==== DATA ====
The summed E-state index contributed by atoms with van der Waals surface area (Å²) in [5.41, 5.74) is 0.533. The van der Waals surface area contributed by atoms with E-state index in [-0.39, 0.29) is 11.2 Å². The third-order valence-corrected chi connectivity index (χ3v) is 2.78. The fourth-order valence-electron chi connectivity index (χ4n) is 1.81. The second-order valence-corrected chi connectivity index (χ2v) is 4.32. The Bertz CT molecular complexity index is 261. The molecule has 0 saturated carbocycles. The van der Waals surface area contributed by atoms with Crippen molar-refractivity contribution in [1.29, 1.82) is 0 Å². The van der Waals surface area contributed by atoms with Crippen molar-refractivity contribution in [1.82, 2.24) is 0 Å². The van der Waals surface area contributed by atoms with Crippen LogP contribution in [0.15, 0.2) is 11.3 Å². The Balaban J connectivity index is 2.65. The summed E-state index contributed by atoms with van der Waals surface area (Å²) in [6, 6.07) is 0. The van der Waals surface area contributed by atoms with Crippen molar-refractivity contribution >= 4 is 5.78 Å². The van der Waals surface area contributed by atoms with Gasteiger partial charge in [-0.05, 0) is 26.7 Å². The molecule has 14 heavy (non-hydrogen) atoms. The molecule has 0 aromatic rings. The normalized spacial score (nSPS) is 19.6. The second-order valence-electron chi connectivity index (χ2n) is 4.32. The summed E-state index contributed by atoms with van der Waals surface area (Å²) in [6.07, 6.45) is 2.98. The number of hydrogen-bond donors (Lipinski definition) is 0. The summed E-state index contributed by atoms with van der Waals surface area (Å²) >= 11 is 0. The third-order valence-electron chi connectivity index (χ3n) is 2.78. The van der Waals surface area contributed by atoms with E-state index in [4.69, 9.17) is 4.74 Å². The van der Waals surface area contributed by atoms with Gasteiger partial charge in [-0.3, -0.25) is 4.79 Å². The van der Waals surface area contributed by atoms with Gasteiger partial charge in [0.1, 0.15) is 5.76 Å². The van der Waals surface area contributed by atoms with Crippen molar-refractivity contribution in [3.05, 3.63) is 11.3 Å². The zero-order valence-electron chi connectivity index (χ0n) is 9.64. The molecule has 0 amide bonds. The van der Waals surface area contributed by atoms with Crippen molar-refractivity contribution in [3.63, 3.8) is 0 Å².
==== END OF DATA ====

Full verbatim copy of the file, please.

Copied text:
The summed E-state index contributed by atoms with van der Waals surface area (Å²) in [5.41, 5.74) is 0.533. The van der Waals surface area contributed by atoms with E-state index in [-0.39, 0.29) is 11.2 Å². The third-order valence-corrected chi connectivity index (χ3v) is 2.78. The fourth-order valence-electron chi connectivity index (χ4n) is 1.81. The second-order valence-corrected chi connectivity index (χ2v) is 4.32. The Bertz CT molecular complexity index is 261. The molecule has 0 saturated carbocycles. The van der Waals surface area contributed by atoms with Crippen molar-refractivity contribution in [1.29, 1.82) is 0 Å². The van der Waals surface area contributed by atoms with Crippen molar-refractivity contribution in [1.82, 2.24) is 0 Å². The van der Waals surface area contributed by atoms with Crippen LogP contribution in [0.15, 0.2) is 11.3 Å². The Balaban J connectivity index is 2.65. The summed E-state index contributed by atoms with van der Waals surface area (Å²) in [6, 6.07) is 0. The van der Waals surface area contributed by atoms with Crippen molar-refractivity contribution >= 4 is 5.78 Å². The van der Waals surface area contributed by atoms with Gasteiger partial charge in [-0.05, 0) is 26.7 Å². The molecule has 14 heavy (non-hydrogen) atoms. The molecule has 0 aromatic rings. The normalized spacial score (nSPS) is 19.6. The second-order valence-electron chi connectivity index (χ2n) is 4.32. The summed E-state index contributed by atoms with van der Waals surface area (Å²) in [6.07, 6.45) is 2.98. The number of hydrogen-bond donors (Lipinski definition) is 0. The summed E-state index contributed by atoms with van der Waals surface area (Å²) >= 11 is 0. The third-order valence-electron chi connectivity index (χ3n) is 2.78. The van der Waals surface area contributed by atoms with E-state index in [4.69, 9.17) is 4.74 Å². The van der Waals surface area contributed by atoms with Gasteiger partial charge in [-0.3, -0.25) is 4.79 Å². The van der Waals surface area contributed by atoms with Gasteiger partial charge in [0.1, 0.15) is 5.76 Å². The van der Waals surface area contributed by atoms with Crippen molar-refractivity contribution in [3.05, 3.63) is 11.3 Å². The zero-order valence-electron chi connectivity index (χ0n) is 9.64. The molecule has 0 amide bonds. The van der Waals surface area contributed by atoms with Crippen molar-refractivity contribution in [3.63, 3.8) is 0 Å².